This year’s SXSW interactive conference was as intriguing as ever. I have been avidly following all the news that’s come out of this year’s event to spot the biggest trends. Many exciting topics were in focus, but how will they likely impact the workplace?
Developments in tech inevitably lead to developments in the workplace. We just need to look to Mobile technology as a recent example of this.
Adoption of new technology is increasingly vital for companies wanting to be successful.
Our CEO, Andreas Koenig, recently spoke at the NZZ X.Days conference, with the central theme being the importance of digital transformation within companies.
Trends at SXSW highlight this too.
For a quick overview, the key trends from SXSW this year, along with their potential impact on the workplace are:
Virtual & Augmented Reality will have a big impact. VR and AR was evident everywhere at SXSW. It’s likely to soon make its way into our workplaces, and change the way we interact with software, coworkers, and the environment.
IoT will enable people to accomplish more. The focus this year was less on the technology powering IoT, and more on how it will affect the way people interact with other people, things, and their environment.
Diversity in the workplace must keep improving. There is a great deal still to be done in the way diversity in the workplace is nurtured. However, the benefits will be enormous. Collaboration and a culture of openness will be key in reaping the rewards of diversity.
Wearable technology will improve productivity in the workplace. Smart watches and glasses look set to continue their dissemination in the workplace, and will improve productivity in input, tracking, and use of information.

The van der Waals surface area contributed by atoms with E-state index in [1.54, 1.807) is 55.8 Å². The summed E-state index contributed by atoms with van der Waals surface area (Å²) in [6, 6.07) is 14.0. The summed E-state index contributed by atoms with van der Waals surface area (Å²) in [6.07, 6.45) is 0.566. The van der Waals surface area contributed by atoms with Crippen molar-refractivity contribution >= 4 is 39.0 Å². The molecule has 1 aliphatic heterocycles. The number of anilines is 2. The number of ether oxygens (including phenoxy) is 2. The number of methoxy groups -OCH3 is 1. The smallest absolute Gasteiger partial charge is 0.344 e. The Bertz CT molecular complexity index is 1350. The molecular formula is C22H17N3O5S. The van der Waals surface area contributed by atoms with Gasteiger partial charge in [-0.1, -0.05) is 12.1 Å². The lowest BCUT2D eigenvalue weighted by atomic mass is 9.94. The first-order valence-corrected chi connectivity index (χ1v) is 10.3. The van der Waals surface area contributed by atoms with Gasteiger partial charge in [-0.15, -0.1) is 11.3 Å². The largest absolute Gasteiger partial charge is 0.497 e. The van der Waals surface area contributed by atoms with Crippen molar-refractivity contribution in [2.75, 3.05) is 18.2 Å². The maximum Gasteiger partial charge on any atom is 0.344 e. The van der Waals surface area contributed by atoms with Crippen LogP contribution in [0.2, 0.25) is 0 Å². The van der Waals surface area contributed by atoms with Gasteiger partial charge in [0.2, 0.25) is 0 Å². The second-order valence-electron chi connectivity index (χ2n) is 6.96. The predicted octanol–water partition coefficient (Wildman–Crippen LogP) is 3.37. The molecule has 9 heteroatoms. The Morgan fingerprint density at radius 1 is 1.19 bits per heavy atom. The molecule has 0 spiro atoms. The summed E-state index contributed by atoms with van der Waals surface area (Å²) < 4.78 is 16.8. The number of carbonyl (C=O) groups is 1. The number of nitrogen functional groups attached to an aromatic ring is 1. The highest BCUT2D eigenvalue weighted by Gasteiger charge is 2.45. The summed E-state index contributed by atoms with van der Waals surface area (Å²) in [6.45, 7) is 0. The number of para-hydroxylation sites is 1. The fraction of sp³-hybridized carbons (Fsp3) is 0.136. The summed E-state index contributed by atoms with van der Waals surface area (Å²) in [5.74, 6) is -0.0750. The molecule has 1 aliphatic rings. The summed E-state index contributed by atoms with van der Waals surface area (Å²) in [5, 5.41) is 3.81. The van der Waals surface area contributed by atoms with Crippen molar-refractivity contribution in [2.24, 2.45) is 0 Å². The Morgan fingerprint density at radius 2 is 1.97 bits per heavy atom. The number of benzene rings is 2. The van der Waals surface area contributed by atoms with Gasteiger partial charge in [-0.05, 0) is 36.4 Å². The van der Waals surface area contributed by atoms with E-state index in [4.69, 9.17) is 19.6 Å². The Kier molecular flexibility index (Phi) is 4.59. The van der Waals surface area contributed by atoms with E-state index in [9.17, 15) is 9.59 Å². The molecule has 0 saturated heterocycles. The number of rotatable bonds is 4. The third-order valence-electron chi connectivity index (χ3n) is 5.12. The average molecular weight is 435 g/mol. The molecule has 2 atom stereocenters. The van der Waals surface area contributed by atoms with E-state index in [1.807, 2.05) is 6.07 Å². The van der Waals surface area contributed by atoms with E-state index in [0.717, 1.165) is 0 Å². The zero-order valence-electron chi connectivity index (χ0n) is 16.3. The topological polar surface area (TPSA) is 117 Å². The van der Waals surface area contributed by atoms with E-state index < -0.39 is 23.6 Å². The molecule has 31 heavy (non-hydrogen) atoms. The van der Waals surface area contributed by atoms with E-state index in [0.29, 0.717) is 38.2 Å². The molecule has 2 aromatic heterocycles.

Transportation will get us places faster and with less involvement. Not only will transport be connected to the internet, but it will be faster and more automated. We will have more time and opportunity to focus on productive tasks.
Virtual Reality (VR) and Augmented Reality (AR) are undoubtedly two of 2016’s biggest topics.
It is no surprise then that a great deal of the coverage and interest to come out of SXSW this year was from the brand new VR/AR Experience.
Billed as a hands-on exhibition, featuring a selection of the best new Virtual and Augmented reality technologies, it didn’t disappoint.
As a bit of a gamer myself, I’ve been closely following Oculus’ plans to release the much anticipated Rift VR headset later this year.
And until recently, it had mainly gained interest from sections of gamers, like me, excited about the gaming possibilities VR opens up.
However, what was evident at SXSW this year was the breadth and depth of VR’s possible applications.
From NASA giving a VR guided tour of a giant 300 foot rocket, to treating disorders and physiological difficulties, to Gatorade loading people into a virtual version of a real-life location in the Fuel Lab, there was something for everyone.
We are on the cusp of having the first widely available and affordable VR and AR technology. And we’re beginning to see the enormous potential this field has in a wide variety of uses.
This technology will undoubtedly change the workplace.
How would collaboration change if remote workers were all able to sit in a virtual meeting room?
Will our workstations look the same if we’re plugged into a virtual environment, working with documents, programs, and files in a 3D virtualized world?
How will workflows and knowledge distribution change if we are able to call upon AR to help us diagnose and fix a technical problem out in the field?